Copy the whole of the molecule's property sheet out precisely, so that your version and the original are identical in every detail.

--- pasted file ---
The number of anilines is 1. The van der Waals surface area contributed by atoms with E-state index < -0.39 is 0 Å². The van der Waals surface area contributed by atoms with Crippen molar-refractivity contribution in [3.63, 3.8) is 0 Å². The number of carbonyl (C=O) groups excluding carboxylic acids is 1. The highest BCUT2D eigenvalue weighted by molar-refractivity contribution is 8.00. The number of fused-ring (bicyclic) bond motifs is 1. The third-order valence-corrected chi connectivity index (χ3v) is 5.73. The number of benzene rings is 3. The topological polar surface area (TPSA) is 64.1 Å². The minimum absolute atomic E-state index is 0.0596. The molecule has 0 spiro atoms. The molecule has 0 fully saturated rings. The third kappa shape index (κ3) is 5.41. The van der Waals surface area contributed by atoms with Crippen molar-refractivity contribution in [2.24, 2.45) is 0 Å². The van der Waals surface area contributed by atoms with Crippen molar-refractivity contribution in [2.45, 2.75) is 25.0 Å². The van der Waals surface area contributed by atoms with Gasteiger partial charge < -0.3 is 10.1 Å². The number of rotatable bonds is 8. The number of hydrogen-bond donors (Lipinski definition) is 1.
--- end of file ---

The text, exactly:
The number of anilines is 1. The van der Waals surface area contributed by atoms with E-state index < -0.39 is 0 Å². The van der Waals surface area contributed by atoms with Crippen molar-refractivity contribution in [3.63, 3.8) is 0 Å². The number of carbonyl (C=O) groups excluding carboxylic acids is 1. The highest BCUT2D eigenvalue weighted by molar-refractivity contribution is 8.00. The number of fused-ring (bicyclic) bond motifs is 1. The third-order valence-corrected chi connectivity index (χ3v) is 5.73. The number of benzene rings is 3. The topological polar surface area (TPSA) is 64.1 Å². The minimum absolute atomic E-state index is 0.0596. The molecule has 0 spiro atoms. The molecule has 0 fully saturated rings. The third kappa shape index (κ3) is 5.41. The van der Waals surface area contributed by atoms with Crippen molar-refractivity contribution in [2.24, 2.45) is 0 Å². The van der Waals surface area contributed by atoms with Crippen molar-refractivity contribution in [2.45, 2.75) is 25.0 Å². The van der Waals surface area contributed by atoms with Gasteiger partial charge < -0.3 is 10.1 Å². The number of rotatable bonds is 8. The number of hydrogen-bond donors (Lipinski definition) is 1.